Here are seven things you will have to change about how you measure internal communications:

  1. Stop measuring “attitude” and start measuring beliefs. Traditionally organizations have conducted employee surveys to judge how they “feel” about an organization. But that research overlooks a fundamental truth which is those “feelings” are based on what they believe to be true about an organization. If an employee is skeptical about what their leadership is doing, chances are good that their manager lacks credibility and they don’t believe what management tells them.
  2. Throw out the annual or bi-annual employee satisfaction study. Years-old data is useless in a time when societal norms and employee populations are constantly changing. Replace it with a twice a year Leader Say-Do study that measures the extent to which employees hear and see their leaders acting to support the company priorities and goals. This kind of survey tests the essential credibility of management and gives great insight into weak links that might prevent you from achieving your goals. Just remember, the greater the gap between what leaders say and what they do, the lower their credibility.
  3. Use metrics to drive consistency around employee communications. Frequently, collaboration is key in communications, but these days it’s not enough to just include HR and corporate communications in your discussions. Given the intertwined nature of communications these days, invite representatives from Investor Relations, CSR, Diversity, Training as well as members of the local community or any other community based or national associations that influence your employees. Think of it as an “internal crisis communications” team because you will always be one post away from a potential crisis. How quickly, effectively and authentically you deal with it will determine whether it remains an isolated event or totally explodes. Meet at least monthly to share messaging, positioning, actions and most importantly the metrics by which you judge success. Having a single set of agreed upon metrics ensures consistency. This is critical, since lack of consistency will set off BS detectors in most employees today.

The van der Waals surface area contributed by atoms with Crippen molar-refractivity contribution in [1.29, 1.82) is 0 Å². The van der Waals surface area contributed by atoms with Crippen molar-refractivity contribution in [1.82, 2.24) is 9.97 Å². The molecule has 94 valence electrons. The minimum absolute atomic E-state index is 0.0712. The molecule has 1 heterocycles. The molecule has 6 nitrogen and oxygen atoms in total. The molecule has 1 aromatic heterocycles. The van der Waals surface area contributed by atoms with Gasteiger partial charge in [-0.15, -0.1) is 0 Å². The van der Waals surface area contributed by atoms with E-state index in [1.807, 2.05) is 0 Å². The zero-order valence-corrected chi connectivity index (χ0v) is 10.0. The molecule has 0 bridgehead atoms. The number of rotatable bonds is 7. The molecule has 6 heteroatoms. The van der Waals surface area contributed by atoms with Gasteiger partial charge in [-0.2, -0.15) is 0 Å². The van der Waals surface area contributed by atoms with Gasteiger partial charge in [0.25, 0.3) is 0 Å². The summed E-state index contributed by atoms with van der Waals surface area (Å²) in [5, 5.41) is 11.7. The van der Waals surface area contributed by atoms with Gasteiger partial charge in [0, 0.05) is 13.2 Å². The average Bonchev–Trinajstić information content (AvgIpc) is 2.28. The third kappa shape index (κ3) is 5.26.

4. Stop counting email opens. Who cares if someone opens an email if they don’t read it, believe it, or act on it? Instead, use outcome metrics:
    • Did they show up at the meeting?
    • Did they go to the website to sign up?
    • Did they participate or do whatever the email was exhorting them to do?
  5. Analyze internal blogs and social media platform content monthly to spot trends. Do not rely on computerized analysis to report “positives” vs. “negatives.” That’s like using Google Earth to find a needle in a haystack. What you’re listening for can’t be generalized into two simplistic variables. What you really need to know is what issues have built up sufficient momentum to make it to a semi-public space. Chances are good that if employees are surfacing concerns in your internal forums, then they don’t feel like they’re being heard by leadership.
  6. Incorporate diversity. When you survey employees, make sure you are asking questions that will tell you how your diversity efforts are working:
    • Is retention better?
    • Is recruitment easier?
    • Are the new, more diverse teams working better?
    • How well are new and old employees working together?
    • Are perception in line with your goals?
  7. Survey smart. When you conduct surveys, don’t just segment your data by gender or location within the organization. Make sure you ask how long they’ve been with the company and how they self-identify from a gender and cultural perspective.

About Author

Katie Paine

I've been called The Queen Of Measurement, but I prefer Seshat, the Goddess.

1 Comment

  1. sdwilliams

    Katie, my two cents are that, 1) measurement in IC should be diagnostic; that is, if teams aren’t functioning well, if there are disgruntled employees, if we’re not hitting our targets, let’s audit what people know and feel and see how it aligns with their “do.” 2) it’s not that feelings aren’t relevant, it’s that traditionally we haven’t connected the dots with actions. This is why, in our standards work, we look past surveys and try to get to observed behaviors. A/B testing can shed quite a lot of light!